source_filename
Name of the localized binary source file; wildcards cannot be used. This file can only contain resources in one language. If there are resources in multiple languages in the file, MUIRCT fails, unless the -b switch is used. If the file contains resources with language identifiers having value 0 only, MUIRCT does not split the file because a language identifier of 0 indicates a neutral language.
For the -d switch, source_filename is either an LN file or an .mui file for which MUIRCT is to display resource configuration data.
language_neutral_filename
Optional. Name of LN file. If you do not specify the name of this file, MUIRCT appends a second extension ".ln" to the source file name to use as the language-neutral file name. Typically you should remove the ".ln" extension before deploying the file.
mui_filename
Optional. Name of .mui file. If you do not specify the name of the .mui file, MUIRCT appends a second extension ".mui" to the source file name to use as the .mui file name.
Language Output

MUIRCT chooses the "UltimateFallbackLanguage" attribute value to insert in the LN file resource configuration data based on the following order, from highest priority to lowest:

  1. "UltimateFallbackLanguage" attribute in the source resource configuration file, if one is passed in as input.
  2. –t switch
  3. -x switch
  4. English (United States)

MUIRCT picks the "language" attribute value to insert in the .mui file resource configuration data based on the following order:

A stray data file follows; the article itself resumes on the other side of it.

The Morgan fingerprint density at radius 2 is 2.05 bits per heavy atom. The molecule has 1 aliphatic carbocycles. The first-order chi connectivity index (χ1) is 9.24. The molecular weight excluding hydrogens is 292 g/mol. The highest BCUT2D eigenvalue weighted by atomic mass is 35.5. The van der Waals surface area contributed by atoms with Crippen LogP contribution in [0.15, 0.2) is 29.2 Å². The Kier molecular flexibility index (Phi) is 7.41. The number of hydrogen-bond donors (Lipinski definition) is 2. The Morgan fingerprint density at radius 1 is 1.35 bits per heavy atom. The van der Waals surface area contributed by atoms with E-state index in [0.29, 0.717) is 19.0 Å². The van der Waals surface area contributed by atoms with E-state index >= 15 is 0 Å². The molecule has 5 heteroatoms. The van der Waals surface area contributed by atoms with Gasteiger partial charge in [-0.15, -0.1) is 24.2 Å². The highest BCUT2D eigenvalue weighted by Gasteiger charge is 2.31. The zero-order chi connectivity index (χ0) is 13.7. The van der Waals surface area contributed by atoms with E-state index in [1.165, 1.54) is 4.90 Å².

1. "language" attribute in the source resource configuration file if one is passed in as input
  2. -x switch (force language)
  3. English (United States)
How Does MUIRCT Use a Resource Configuration File?

You can specify resource configuration data when using MUIRCT. Whether or not you explicitly supply a resource configuration file, every .mui file has resource configuration data, as does any LN file with an associated .mui file. For example:

  • If you use the -i switch to specify that a particular resource type is localizable and that type of resource exists in your input source file, the resulting LN and .mui files have resource configuration data.
  • If you use the -q switch to specify a resource configuration file, but there are no localizable resources in your input source file, no .mui file is generated and the resulting LN file does not contain resource configuration data.

Note: Currently the behavior of MUIRCT is inconsistent when the neutralResources element of the resource configuration file contains no resourceType elements and the localizedResources element contains strings and menus, for example. In such a case, MUIRCT splits the resources as follows:

  • All resources in the original binary (including strings and menus), plus the MUI resources, are placed in the LN file.
  • Strings, menus, and MUI resources are placed in the appropriate .mui file.

The LN file should not contain strings or menus. You should remove them manually.

How Does MUIRCT Handle Checksums?